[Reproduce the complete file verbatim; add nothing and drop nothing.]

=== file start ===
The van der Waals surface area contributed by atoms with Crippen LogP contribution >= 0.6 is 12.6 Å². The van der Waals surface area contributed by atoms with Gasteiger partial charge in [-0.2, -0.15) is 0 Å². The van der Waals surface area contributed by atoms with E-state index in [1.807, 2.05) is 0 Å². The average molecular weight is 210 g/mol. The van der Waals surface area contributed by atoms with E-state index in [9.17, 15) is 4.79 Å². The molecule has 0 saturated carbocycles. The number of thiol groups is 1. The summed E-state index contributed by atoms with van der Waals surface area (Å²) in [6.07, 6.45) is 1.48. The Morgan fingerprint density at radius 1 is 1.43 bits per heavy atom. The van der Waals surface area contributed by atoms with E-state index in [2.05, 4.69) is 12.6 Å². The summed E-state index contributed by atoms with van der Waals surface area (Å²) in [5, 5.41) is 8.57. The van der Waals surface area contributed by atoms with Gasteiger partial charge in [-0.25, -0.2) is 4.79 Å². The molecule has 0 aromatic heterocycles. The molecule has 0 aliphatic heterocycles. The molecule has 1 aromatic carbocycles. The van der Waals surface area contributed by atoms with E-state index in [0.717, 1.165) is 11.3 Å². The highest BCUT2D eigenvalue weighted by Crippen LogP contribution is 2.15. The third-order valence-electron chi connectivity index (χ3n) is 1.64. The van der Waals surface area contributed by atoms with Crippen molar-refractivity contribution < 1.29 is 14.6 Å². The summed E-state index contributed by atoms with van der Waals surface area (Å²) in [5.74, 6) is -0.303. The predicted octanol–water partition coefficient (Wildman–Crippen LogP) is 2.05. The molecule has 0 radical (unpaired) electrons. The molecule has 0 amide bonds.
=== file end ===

The van der Waals surface area contributed by atoms with Crippen LogP contribution >= 0.6 is 12.6 Å². The van der Waals surface area contributed by atoms with Gasteiger partial charge in [-0.2, -0.15) is 0 Å². The van der Waals surface area contributed by atoms with E-state index in [1.807, 2.05) is 0 Å². The average molecular weight is 210 g/mol. The van der Waals surface area contributed by atoms with E-state index in [9.17, 15) is 4.79 Å². The molecule has 0 saturated carbocycles. The number of thiol groups is 1. The summed E-state index contributed by atoms with van der Waals surface area (Å²) in [6.07, 6.45) is 1.48. The Morgan fingerprint density at radius 1 is 1.43 bits per heavy atom. The van der Waals surface area contributed by atoms with E-state index in [2.05, 4.69) is 12.6 Å². The summed E-state index contributed by atoms with van der Waals surface area (Å²) in [5, 5.41) is 8.57. The van der Waals surface area contributed by atoms with Gasteiger partial charge in [-0.25, -0.2) is 4.79 Å². The molecule has 0 aromatic heterocycles. The molecule has 0 aliphatic heterocycles. The molecule has 1 aromatic carbocycles. The van der Waals surface area contributed by atoms with E-state index in [0.717, 1.165) is 11.3 Å². The highest BCUT2D eigenvalue weighted by Crippen LogP contribution is 2.15. The third-order valence-electron chi connectivity index (χ3n) is 1.64. The van der Waals surface area contributed by atoms with Crippen molar-refractivity contribution < 1.29 is 14.6 Å². The summed E-state index contributed by atoms with van der Waals surface area (Å²) in [5.74, 6) is -0.303. The predicted octanol–water partition coefficient (Wildman–Crippen LogP) is 2.05. The molecule has 0 radical (unpaired) electrons. The molecule has 0 amide bonds.